WASHINGTON HEIGHTS – Uptown native Leopold Vasquez, 42, said he remembers the unique culture Uptown long before gentrification moved in.
Back in the 1970s and the decades that followed, the neighborhood was a mix of block parties, Dominican Parade festivals, bodegas, violence and different communities thriving together. Now he wants to preserve that vibrancy of life in the “Long Before You Got Here” art installment.
The exhibit project, Vasquez said, will begin with a submission party, where residents are invited to submit personal pictures of Washington Heights and Inwood from 1970 to 1996, depicting their favorite locations, events and memories. The pictures, he then added, will be saved in a database — with some being printed — to serve as an art exhibit in an undisclosed location in New York City.
“The goal is to amass the largest collection of visual memories of the people that lived in Washington Heights pre-gentrification,” said Vasquez, who founded the art-curating organization, Sound of Art in 2002, and works for the largest art auction houses in the world.
Vasquez, whose family had a bodega on 188th Street and Amsterdam Avenue, said the community at the time was a “hub” with families from Puerto Rico, Cuba, Greece and the Dominican Republic, and that some of his fondest memories growing up were when he came into contact with those pieces of the community.
“We had Jewish community right there at 187th Street, with the Greeks down the block and Dominicans all throughout,” Vasquez said. “All these generations coming together from one neighborhood, and we were right across the street from that. It was such a beautiful era for me to grow up in.”
That era, Vasquez said, is slowly disappearing through the process of gentrification, which he concludes began shortly after the riots in the early '90s, “where you had the culmination of drugs, corruption in police departments, deaths and racial struggle reach a breaking point.”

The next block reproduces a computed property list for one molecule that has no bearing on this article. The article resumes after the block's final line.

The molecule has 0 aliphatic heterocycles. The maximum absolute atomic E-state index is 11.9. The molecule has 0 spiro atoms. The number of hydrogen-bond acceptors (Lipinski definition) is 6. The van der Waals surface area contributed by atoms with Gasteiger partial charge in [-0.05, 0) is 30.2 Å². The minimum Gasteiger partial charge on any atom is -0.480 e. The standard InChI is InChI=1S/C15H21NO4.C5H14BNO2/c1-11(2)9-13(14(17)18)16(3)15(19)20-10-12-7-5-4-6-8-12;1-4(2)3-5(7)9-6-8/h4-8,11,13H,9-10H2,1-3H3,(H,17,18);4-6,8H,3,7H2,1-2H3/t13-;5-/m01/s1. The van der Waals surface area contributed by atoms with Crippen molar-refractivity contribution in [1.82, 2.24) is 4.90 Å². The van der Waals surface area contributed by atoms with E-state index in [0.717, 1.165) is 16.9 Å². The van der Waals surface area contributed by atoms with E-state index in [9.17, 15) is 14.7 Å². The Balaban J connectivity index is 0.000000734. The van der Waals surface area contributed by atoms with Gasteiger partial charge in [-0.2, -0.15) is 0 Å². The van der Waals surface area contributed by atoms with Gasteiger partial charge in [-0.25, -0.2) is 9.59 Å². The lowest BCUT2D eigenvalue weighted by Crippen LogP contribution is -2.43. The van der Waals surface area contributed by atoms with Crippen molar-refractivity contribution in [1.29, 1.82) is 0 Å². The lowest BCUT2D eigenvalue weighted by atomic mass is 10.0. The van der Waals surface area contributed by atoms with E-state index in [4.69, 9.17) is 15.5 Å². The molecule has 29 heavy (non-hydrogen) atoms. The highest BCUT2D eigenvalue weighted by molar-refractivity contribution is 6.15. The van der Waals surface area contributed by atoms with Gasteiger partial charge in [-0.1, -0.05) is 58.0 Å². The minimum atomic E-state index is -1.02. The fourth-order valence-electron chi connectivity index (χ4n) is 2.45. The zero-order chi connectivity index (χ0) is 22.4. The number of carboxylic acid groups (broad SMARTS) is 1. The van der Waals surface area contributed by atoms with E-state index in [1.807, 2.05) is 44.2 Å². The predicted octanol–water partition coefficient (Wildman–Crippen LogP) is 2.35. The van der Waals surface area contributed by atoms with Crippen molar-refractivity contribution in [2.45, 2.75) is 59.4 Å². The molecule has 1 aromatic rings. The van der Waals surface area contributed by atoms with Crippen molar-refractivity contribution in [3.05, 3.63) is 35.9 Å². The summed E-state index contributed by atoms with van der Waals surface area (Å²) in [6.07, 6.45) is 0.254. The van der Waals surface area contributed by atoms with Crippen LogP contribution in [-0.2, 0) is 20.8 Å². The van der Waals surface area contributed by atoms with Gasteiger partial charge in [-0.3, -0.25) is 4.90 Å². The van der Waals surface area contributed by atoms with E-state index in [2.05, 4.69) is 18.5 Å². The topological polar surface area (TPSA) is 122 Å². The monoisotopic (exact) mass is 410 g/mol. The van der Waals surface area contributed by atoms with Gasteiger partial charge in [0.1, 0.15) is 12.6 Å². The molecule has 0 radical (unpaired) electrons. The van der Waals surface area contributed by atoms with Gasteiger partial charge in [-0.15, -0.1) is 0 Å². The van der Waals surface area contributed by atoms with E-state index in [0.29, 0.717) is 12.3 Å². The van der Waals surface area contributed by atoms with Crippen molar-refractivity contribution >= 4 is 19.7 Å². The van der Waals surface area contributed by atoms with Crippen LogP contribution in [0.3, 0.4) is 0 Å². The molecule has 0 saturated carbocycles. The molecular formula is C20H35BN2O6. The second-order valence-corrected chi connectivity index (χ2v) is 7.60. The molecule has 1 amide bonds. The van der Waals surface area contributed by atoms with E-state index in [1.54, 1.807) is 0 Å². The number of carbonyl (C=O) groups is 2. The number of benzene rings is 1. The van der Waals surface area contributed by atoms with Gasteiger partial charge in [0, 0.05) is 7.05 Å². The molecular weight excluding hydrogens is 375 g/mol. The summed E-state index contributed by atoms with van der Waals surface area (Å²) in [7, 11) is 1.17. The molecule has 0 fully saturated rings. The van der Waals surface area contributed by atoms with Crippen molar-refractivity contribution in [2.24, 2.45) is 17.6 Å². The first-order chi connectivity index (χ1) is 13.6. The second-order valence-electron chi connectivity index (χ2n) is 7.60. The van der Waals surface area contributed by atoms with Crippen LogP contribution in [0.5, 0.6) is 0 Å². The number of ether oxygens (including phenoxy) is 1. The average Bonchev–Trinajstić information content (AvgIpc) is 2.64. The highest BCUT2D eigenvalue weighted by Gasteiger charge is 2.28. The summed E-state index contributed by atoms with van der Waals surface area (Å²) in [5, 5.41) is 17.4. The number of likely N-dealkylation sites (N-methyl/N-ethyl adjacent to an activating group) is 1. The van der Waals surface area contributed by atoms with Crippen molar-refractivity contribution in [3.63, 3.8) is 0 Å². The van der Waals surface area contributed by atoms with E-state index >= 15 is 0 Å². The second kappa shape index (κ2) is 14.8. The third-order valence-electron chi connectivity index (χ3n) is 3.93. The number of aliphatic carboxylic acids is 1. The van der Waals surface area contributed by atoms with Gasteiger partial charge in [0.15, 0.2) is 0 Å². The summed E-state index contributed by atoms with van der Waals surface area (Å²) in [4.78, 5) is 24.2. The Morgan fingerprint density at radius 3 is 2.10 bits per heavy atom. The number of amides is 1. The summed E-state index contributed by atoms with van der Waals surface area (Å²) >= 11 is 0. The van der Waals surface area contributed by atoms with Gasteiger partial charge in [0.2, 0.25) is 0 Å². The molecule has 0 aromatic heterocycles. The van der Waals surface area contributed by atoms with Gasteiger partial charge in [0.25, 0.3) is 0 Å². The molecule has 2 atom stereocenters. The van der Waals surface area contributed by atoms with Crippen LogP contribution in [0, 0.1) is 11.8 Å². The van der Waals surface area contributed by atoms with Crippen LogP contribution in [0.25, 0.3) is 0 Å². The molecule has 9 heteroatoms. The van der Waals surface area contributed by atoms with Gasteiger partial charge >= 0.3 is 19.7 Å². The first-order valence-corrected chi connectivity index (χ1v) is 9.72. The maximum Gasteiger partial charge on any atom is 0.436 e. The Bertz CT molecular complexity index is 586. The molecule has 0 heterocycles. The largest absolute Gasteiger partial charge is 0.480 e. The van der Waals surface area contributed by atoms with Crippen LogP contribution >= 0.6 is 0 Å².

“After all that happened and the dust settled,” Vasquez said, adding that people started looking around and rebuilding, although this came at a high cost for those already living in Uptown.
The “Long Before You Got Here” project, he said, is a response to that cleansing and hoping to bring a voice to members of this community who are slowly being displaced.
“I’m taking the poor and the impoverished, and using them as the muse to create their own art for themselves,” he said. “It’s about the people. It’s always about the people. It’s about educating and inspiring and engaging the people that are outside of the art world.”
Vasquez said because this is a "community-curated art project," it needs the support of the community for it to work.
“It will not turn out well if the community doesn’t come out for it,” he said. “I want everyone, who has photos of growing up in that era to be a part of this. It’s not about me. It’s about the neighborhood.”
Vasquez said already he’s received support from residents in other communities, including several in The Bronx, Washington D.C., the Dominican Republic and Miami.
The "Long Before You Got Here" photo submission parties launched on Sunday, Nov. 20 at the Malcolm X & Dr. Betty Shabazz Memorial and Educational Center on 3940 Broadway and 165th St., and will continue in the coming months at select small businesses in Washington Heights and Inwood, Vasquez said.
Residents can also contact the organizers and check for event updates on the "Long Before You Got Here" Facebook page.
EDITOR'S NOTE: In the interest of full disclosure — the writer submitted a photograph of herself growing up in Washington Heights and Inwood to the exhibit.